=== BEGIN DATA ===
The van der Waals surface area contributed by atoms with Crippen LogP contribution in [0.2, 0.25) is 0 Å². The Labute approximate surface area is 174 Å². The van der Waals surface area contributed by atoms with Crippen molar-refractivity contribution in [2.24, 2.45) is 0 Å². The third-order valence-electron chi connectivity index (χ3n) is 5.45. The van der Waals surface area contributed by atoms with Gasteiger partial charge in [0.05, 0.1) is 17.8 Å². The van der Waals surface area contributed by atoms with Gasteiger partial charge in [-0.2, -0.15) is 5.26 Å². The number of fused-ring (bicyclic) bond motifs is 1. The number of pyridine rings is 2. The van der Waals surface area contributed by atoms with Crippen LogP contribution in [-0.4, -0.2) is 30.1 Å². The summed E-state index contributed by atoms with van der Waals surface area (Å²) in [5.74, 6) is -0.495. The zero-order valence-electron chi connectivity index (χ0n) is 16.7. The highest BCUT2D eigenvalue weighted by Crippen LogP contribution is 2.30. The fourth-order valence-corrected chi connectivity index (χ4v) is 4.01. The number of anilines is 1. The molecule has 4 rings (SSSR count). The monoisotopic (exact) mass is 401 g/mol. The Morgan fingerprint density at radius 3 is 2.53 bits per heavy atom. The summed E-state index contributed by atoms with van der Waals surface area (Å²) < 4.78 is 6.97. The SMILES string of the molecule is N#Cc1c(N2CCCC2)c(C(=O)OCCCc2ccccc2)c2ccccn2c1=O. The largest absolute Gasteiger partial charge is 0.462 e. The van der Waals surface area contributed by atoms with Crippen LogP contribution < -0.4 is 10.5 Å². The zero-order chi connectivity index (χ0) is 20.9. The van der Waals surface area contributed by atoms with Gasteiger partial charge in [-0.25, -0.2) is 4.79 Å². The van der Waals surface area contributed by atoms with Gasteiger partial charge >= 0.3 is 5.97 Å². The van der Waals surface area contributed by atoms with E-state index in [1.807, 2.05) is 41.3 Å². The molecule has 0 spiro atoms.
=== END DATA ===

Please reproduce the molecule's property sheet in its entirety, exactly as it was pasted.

The van der Waals surface area contributed by atoms with Crippen LogP contribution in [0.2, 0.25) is 0 Å². The Labute approximate surface area is 174 Å². The van der Waals surface area contributed by atoms with Crippen molar-refractivity contribution in [2.24, 2.45) is 0 Å². The third-order valence-electron chi connectivity index (χ3n) is 5.45. The van der Waals surface area contributed by atoms with Gasteiger partial charge in [0.05, 0.1) is 17.8 Å². The van der Waals surface area contributed by atoms with Gasteiger partial charge in [-0.2, -0.15) is 5.26 Å². The number of fused-ring (bicyclic) bond motifs is 1. The number of pyridine rings is 2. The van der Waals surface area contributed by atoms with Crippen LogP contribution in [-0.4, -0.2) is 30.1 Å². The summed E-state index contributed by atoms with van der Waals surface area (Å²) in [5.74, 6) is -0.495. The zero-order valence-electron chi connectivity index (χ0n) is 16.7. The highest BCUT2D eigenvalue weighted by Crippen LogP contribution is 2.30. The fourth-order valence-corrected chi connectivity index (χ4v) is 4.01. The number of anilines is 1. The molecule has 4 rings (SSSR count). The monoisotopic (exact) mass is 401 g/mol. The Morgan fingerprint density at radius 3 is 2.53 bits per heavy atom. The summed E-state index contributed by atoms with van der Waals surface area (Å²) < 4.78 is 6.97. The SMILES string of the molecule is N#Cc1c(N2CCCC2)c(C(=O)OCCCc2ccccc2)c2ccccn2c1=O. The largest absolute Gasteiger partial charge is 0.462 e. The van der Waals surface area contributed by atoms with Crippen LogP contribution < -0.4 is 10.5 Å². The zero-order chi connectivity index (χ0) is 20.9. The van der Waals surface area contributed by atoms with Gasteiger partial charge in [-0.25, -0.2) is 4.79 Å². The van der Waals surface area contributed by atoms with Gasteiger partial charge >= 0.3 is 5.97 Å². The van der Waals surface area contributed by atoms with E-state index in [1.807, 2.05) is 41.3 Å². The molecule has 0 spiro atoms.